Darolyn on Barefootin’
“BAREFOOTIN” happens to be my most favorite subject in the world…right up there with endurance riding. In fact, it seems my life now is ridin’, trimmin’, or talkin’ about one or the other.
We maintain about 70 horses at Cypress Trails Equestrian Center in Humble (near Houston), Texas. Our focus and obsession is endurance, but since not one of us has figured out how to make a living at it, my horses have to work for a living by taking our customers on trail rides. Several of the horses are board horses and some of those help their owners by serving as riding horses for our daily trail rides. Oh… did I mention that each and every one of these horses is barefoot.
They live outside with other horses and they all manage to get their feet immersed in water every day. Those are the three requirements for successful barefooting. The correct physiological trim, living naturally and feet immersion in water, (replicating wild horses going into ponds and streams to drink).
Now if you had told me prior to September 2000, that I would even consider leaving a competing Endurance mount barefoot, running a 50 miler, or ohmygosh, a 100 miler, I would have told you that you were absolutely insane!!!!
“How it all Started”
On September 19, 2000 a reigning National Champion Endurance horse that I was riding a 100 mile race on “plunked out” at 80 miles. He was in excellent shape, it was flat terrain, it was hot, but he was used to it. I asked the vet (my request) to give him fluids to make him feel better, which he did, but the next day he started showing definite signs of laminitis. What was going on?
Having witnessed, through my own horses, and horses of friends, this insidious disease, and having watched at least eight of those so afflicted horses progressively grow worse and be put down, I panicked! In retrospect and knowing what I know now, my theory is that most horses, and especially this one, develop a mild case of laminitis every time they compete on hard terrain in shoes. In this horse’s case he had run 4-5 competitions in the previous 5 months, shod and on hard terrain. Eventually, the laminae simply could not take it anymore. This also explains the rings that we see on our horse’s feet after a tough competition, weather, feed, or health change.
I rushed the horse to the best veterinarian hospital in Texas, and two weeks later, even though all the medicinal heroics had been applied, (including heart bar shoes), the horse was abscessing and worse. Enter a web page (actually 4 of them); I read until the wee hours of the morn, for four days straight. Convinced I had found the answer, I had my new farrier remove the heart bar shoes and do his best to do a natural trim from the directions I had printed off the Internet.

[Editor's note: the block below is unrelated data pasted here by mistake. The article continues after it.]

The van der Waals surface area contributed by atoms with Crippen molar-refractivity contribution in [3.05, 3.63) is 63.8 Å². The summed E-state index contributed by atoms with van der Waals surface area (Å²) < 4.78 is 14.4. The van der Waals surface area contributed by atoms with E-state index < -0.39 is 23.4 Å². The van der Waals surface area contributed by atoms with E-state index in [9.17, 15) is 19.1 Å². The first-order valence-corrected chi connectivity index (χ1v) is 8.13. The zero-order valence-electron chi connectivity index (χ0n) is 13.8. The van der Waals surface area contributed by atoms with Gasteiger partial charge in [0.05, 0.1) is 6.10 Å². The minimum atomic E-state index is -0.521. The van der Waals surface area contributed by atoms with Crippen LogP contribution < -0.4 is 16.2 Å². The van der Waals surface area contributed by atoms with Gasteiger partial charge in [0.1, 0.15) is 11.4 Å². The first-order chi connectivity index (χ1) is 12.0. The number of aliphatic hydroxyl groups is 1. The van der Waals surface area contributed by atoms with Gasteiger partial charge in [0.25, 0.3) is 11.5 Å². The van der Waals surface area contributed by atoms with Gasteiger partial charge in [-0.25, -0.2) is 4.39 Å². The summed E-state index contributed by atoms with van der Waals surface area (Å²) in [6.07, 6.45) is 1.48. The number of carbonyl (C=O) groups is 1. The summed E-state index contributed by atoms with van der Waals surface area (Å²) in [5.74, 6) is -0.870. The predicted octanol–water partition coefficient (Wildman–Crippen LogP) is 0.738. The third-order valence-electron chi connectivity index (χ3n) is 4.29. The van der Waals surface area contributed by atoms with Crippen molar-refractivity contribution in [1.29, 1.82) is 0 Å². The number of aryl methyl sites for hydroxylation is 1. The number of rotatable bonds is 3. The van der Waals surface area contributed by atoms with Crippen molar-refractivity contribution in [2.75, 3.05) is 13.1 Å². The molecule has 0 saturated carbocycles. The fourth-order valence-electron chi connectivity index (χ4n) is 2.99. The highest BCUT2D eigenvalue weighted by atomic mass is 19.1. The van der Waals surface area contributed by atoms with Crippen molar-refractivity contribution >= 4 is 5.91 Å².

Two strokes of luck, (1) one of my boarders had a copy of “Lifetime of Soundness” and shared it with me, (2) a few days later, I located a Houston couple that had been nursing a severely foundered Friesian they had imported in early 1999. They had gone to Canada and spent two weeks with Sabine Kells, (the only “Certified Hoof Specialist” in North America at the time), to learn the trim.
The Friesian had “sole penetration” and everyone, including more than one veterinarian was encouraging them to put the horse down. Fast forward to July 2002… this horse was at my barn, sound, showing off for Dr. Strasser. The only signs of previous founder being the telltale scars of the bedsores on the prominent bony areas. His owners were kind enough to assist and coach us in the initial trim of my champion horse.
My laminitic horse came sound… he ran his 1st race in January, four months after the injury. He almost won his 2nd race, and did win his third, “barefoot of course”. My horses Oporto and Bronze Star ran 80 out of 100 miles barefoot in February 2001 of that year. In April both of them ran a 100 at the same site (sans the rocky road) and successfully completed. Granted, my heart was in my throat those first few races. The veterinarians were shaking their heads in disbelief. The horses hadn’t even been de-shod a whole year… but it was working.
Darolyn is available as a speaker, individual trainer, as a team member for clinics, or to give consultations on any of her equine specialties.
She is happy to answer questions about barefoot trimming. Phone consultations are $25 per 1/2 hour, $40 per hour. Call 281.446.7232 to schedule your consultation or to get a quote for a consultation at your location.
Darolyn attends over two-dozen endurance competitions a year in the United States and abroad, she has been responsible for inspiring and mentoring hundreds of new endurance riders in Texas and beyond.